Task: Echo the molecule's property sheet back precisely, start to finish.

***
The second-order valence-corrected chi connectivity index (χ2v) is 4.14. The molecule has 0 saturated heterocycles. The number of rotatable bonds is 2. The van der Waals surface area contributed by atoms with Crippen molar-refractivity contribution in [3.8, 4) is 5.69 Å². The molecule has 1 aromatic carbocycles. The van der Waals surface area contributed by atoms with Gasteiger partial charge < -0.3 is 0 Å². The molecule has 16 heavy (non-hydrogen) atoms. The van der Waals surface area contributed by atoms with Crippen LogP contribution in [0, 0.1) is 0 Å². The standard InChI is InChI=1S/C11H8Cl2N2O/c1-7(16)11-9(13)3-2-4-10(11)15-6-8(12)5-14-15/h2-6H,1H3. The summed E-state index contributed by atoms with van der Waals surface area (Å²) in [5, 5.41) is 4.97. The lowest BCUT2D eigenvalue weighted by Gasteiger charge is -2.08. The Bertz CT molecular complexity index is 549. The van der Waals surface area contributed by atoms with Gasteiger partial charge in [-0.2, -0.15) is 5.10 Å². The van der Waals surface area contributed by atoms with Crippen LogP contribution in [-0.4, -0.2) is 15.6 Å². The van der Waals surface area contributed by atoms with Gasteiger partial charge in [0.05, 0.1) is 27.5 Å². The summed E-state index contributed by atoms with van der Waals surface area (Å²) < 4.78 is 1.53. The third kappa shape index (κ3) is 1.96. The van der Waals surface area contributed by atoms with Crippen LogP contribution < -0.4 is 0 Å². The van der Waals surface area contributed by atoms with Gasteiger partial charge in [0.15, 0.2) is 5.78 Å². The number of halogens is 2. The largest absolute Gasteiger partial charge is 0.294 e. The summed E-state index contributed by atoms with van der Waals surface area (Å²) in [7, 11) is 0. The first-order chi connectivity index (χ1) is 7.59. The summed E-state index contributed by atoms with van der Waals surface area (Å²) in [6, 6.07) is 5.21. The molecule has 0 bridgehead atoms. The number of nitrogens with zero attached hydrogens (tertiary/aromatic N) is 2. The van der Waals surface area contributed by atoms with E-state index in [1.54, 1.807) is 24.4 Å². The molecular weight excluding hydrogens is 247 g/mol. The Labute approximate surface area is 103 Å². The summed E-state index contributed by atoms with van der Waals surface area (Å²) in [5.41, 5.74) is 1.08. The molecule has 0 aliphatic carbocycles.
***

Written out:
The second-order valence-corrected chi connectivity index (χ2v) is 4.14. The molecule has 0 saturated heterocycles. The number of rotatable bonds is 2. The van der Waals surface area contributed by atoms with Crippen molar-refractivity contribution in [3.8, 4) is 5.69 Å². The molecule has 1 aromatic carbocycles. The van der Waals surface area contributed by atoms with Gasteiger partial charge < -0.3 is 0 Å². The molecule has 16 heavy (non-hydrogen) atoms. The van der Waals surface area contributed by atoms with Crippen LogP contribution in [0, 0.1) is 0 Å². The standard InChI is InChI=1S/C11H8Cl2N2O/c1-7(16)11-9(13)3-2-4-10(11)15-6-8(12)5-14-15/h2-6H,1H3. The summed E-state index contributed by atoms with van der Waals surface area (Å²) in [5, 5.41) is 4.97. The lowest BCUT2D eigenvalue weighted by Gasteiger charge is -2.08. The Bertz CT molecular complexity index is 549. The van der Waals surface area contributed by atoms with Gasteiger partial charge in [-0.2, -0.15) is 5.10 Å². The van der Waals surface area contributed by atoms with Crippen LogP contribution in [-0.4, -0.2) is 15.6 Å². The van der Waals surface area contributed by atoms with Gasteiger partial charge in [0.05, 0.1) is 27.5 Å². The summed E-state index contributed by atoms with van der Waals surface area (Å²) < 4.78 is 1.53. The third kappa shape index (κ3) is 1.96. The van der Waals surface area contributed by atoms with Crippen LogP contribution < -0.4 is 0 Å². The van der Waals surface area contributed by atoms with Gasteiger partial charge in [0.15, 0.2) is 5.78 Å². The number of halogens is 2. The largest absolute Gasteiger partial charge is 0.294 e. The summed E-state index contributed by atoms with van der Waals surface area (Å²) in [7, 11) is 0. The first-order chi connectivity index (χ1) is 7.59. The summed E-state index contributed by atoms with van der Waals surface area (Å²) in [6, 6.07) is 5.21. The molecule has 0 bridgehead atoms. The number of nitrogens with zero attached hydrogens (tertiary/aromatic N) is 2. The van der Waals surface area contributed by atoms with E-state index in [1.54, 1.807) is 24.4 Å². The molecular weight excluding hydrogens is 247 g/mol. The Labute approximate surface area is 103 Å². The summed E-state index contributed by atoms with van der Waals surface area (Å²) in [5.41, 5.74) is 1.08. The molecule has 0 aliphatic carbocycles.